The Moment of His Greatest Glory

April 11, 2011

One Sabbath I went to the synagogue as usual and began to teach. A man was there whose right hand was shriveled up. The Pharisees and legal experts watched me carefully to see if I would heal the man’s hand on the Sabbath. If I did, they would have a basis for leveling a charge against me. I knew all along what they were scheming, so I said to the man with the withered hand, “Come here and stand where everyone can see you.”

Then I turned to those who were anxiously watching and posed this question: “If your only donkey, ox, or sheep should fall into a pit, would you not get it out without delay, even though it was the Sabbath? Of course you would! Surely this man is of greater value than a donkey or sheep!”

“I ask you, is it lawful on the Sabbath to do good [as I intend to do] or to do harm [as your view of the Sabbath would lead you to do] – to restore this man’s hand or leave it withered as it is?” Dead silence filled the room.

I was deeply distressed by their indifference to human distress. Looking around the room at each of them in anger, I said to the man, “Stretch out your withered hand” (and act beyond what the crippled man could do). The man stretched out his right hand, and at once it was fully restored, as sound as the other.

(from Jesus, in His Own Words, by Robert H. Mounce)

I love this story. Partly because of the state of my own right hand – while my hand is not useless, my use of it is somewhat limited and it shows the scars of a car accident from over over 20 years ago, and I literally cannot “stretch out” my right hand.

But there are some important things to take away from this story.

  • The Lord is not terribly interested in what is legal – or with what is proper or technically correct. We see this again and again in Scripture. He blatantly disregards some aspects of the law (Sabbath rules, death penalties, uncleanliness), and highly intensifies the standards for others (lust, divorce, anger, love, sacrifice). What we find consistently is that He ignores the ritualistic outer expressions of the law, and focuses in on what is going on inside us.
  • The Lord is looking to heal and restore us. We see this everywhere in the gospels. Absolute, complete, full restoration. And not only physically, but He constantly forgave sins and breathed new life into desperate, impossible situations. And sometimes, as with Lazarus, He waits an impossibly long time to respond. Why is that?
  • The Lord is waiting for the moment of His greatest glory. We can cry out to the Lord, beg and plead with Him, and it may seem like He ignores us. It may take days, weeks, months, or years. At times, we may even completely give up hope. And at other times, something has died and has already been placed in the grave. But He is looking for His glory to be revealed in the healing and restoration. This is so that when we look back, we will have no choice but to say – “it was the Lord.”

As He passed by, He saw a man blind from birth. And His disciples asked Him, “Rabbi, who sinned, this man or his parents, that he would be born blind?” Jesus answered, “It was neither that this man sinned, nor his parents; but it was so that the works of God might be displayed in him. (John 9:1-3, NASB)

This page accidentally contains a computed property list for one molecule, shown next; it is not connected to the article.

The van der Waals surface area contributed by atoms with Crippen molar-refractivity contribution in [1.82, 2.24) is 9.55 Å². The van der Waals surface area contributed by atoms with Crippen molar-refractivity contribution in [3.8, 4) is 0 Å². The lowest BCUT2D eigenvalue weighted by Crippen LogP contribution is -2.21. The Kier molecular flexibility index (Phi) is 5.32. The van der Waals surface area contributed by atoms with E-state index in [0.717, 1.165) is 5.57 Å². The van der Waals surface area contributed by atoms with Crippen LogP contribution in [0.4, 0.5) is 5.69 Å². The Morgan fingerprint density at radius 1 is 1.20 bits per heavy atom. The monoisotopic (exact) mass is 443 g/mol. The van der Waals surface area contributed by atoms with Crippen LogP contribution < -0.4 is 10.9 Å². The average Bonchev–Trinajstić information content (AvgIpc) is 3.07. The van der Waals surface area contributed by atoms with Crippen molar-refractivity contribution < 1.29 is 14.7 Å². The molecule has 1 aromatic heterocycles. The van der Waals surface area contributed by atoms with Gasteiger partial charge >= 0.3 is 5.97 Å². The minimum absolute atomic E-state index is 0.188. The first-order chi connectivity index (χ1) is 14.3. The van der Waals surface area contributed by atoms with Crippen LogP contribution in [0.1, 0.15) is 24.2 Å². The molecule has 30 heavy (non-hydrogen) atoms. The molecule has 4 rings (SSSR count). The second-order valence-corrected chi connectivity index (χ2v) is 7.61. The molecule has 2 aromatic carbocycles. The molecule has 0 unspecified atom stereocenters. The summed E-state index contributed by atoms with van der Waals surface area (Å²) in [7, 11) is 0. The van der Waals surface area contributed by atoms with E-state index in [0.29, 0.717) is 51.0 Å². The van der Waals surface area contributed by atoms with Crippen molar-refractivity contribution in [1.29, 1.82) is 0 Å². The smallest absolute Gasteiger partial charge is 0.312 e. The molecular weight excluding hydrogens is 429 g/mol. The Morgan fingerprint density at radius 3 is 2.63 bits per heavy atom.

Many times, there is little reason for us to understand why things happen the way they do… and we can only trust that the Lord was seeking His glory to be revealed.

3 responses to The Moment of His Greatest Glory

  1. Great post Derek,

    I think you’re right about the legal aspect of God’s revelation. The LORD I think was pointing out that they missed the point of the law. The law points us to love our neighbor, but the experts had obscured the law with minute picayune rules added on top.

    I agree with God’s healing generally, but there are faithful followers of Christ who have to endure some debilitating condition, kind of like a thorn in the flesh. But I agree that God wants to bring complete healing to us, especially his forgiveness.

    I agree with you about prayer. We often want to give up in prayer. We lose heart. It takes God’s power to persevere in prayer if we are convinced that something is God’s will. Perhaps the difficulty comes when we aren’t sure if something we’re praying for is God’s will or not.

  2. Actually, my thoughts were more on the non-physical than the physical… that probably wasn’t clear enough. But again, the Lord cares more for what is inside (the healing we need in our spirit) than for what is outside (the healing we need in our bodies).

    Also, I’ve actually become convinced that when Paul referred to his “thorn in the flesh” he was speaking of an individual who was trying to undo his work by visiting churches and imposing circumcision… the phrase was an old hebrew phrase for an adversary. Though that’s a topic for another day.

  3. Though the waiting or walking through these difficult times is tough His glory is worth every bit of it! Our Lord Jesus Christ is worth the waiting. Love you brother!